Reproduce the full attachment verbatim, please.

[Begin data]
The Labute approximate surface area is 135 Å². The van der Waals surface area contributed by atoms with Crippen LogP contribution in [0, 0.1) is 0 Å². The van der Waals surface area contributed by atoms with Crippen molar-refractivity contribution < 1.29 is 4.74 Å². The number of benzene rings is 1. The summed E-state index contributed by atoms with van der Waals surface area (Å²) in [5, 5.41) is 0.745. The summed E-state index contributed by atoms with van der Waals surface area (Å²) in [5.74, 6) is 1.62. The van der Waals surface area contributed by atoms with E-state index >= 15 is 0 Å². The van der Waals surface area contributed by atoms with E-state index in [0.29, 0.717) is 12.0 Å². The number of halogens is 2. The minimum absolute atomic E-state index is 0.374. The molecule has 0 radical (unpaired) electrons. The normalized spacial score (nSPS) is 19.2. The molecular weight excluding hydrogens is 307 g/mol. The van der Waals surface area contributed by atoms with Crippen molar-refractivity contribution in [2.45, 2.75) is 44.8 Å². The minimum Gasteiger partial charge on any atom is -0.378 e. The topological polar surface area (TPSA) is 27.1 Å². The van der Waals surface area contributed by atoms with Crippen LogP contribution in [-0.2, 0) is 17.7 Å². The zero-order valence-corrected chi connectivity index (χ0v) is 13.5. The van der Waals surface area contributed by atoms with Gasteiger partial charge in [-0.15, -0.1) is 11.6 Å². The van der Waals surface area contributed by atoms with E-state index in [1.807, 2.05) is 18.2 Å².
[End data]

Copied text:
The Labute approximate surface area is 135 Å². The van der Waals surface area contributed by atoms with Crippen LogP contribution in [0, 0.1) is 0 Å². The van der Waals surface area contributed by atoms with Crippen molar-refractivity contribution < 1.29 is 4.74 Å². The number of benzene rings is 1. The summed E-state index contributed by atoms with van der Waals surface area (Å²) in [5, 5.41) is 0.745. The summed E-state index contributed by atoms with van der Waals surface area (Å²) in [5.74, 6) is 1.62. The van der Waals surface area contributed by atoms with E-state index >= 15 is 0 Å². The van der Waals surface area contributed by atoms with E-state index in [0.29, 0.717) is 12.0 Å². The number of halogens is 2. The minimum absolute atomic E-state index is 0.374. The molecule has 0 radical (unpaired) electrons. The normalized spacial score (nSPS) is 19.2. The molecular weight excluding hydrogens is 307 g/mol. The van der Waals surface area contributed by atoms with Crippen molar-refractivity contribution in [2.45, 2.75) is 44.8 Å². The minimum Gasteiger partial charge on any atom is -0.378 e. The topological polar surface area (TPSA) is 27.1 Å². The van der Waals surface area contributed by atoms with Crippen LogP contribution in [-0.2, 0) is 17.7 Å². The zero-order valence-corrected chi connectivity index (χ0v) is 13.5. The van der Waals surface area contributed by atoms with Gasteiger partial charge in [-0.15, -0.1) is 11.6 Å². The van der Waals surface area contributed by atoms with E-state index in [1.807, 2.05) is 18.2 Å².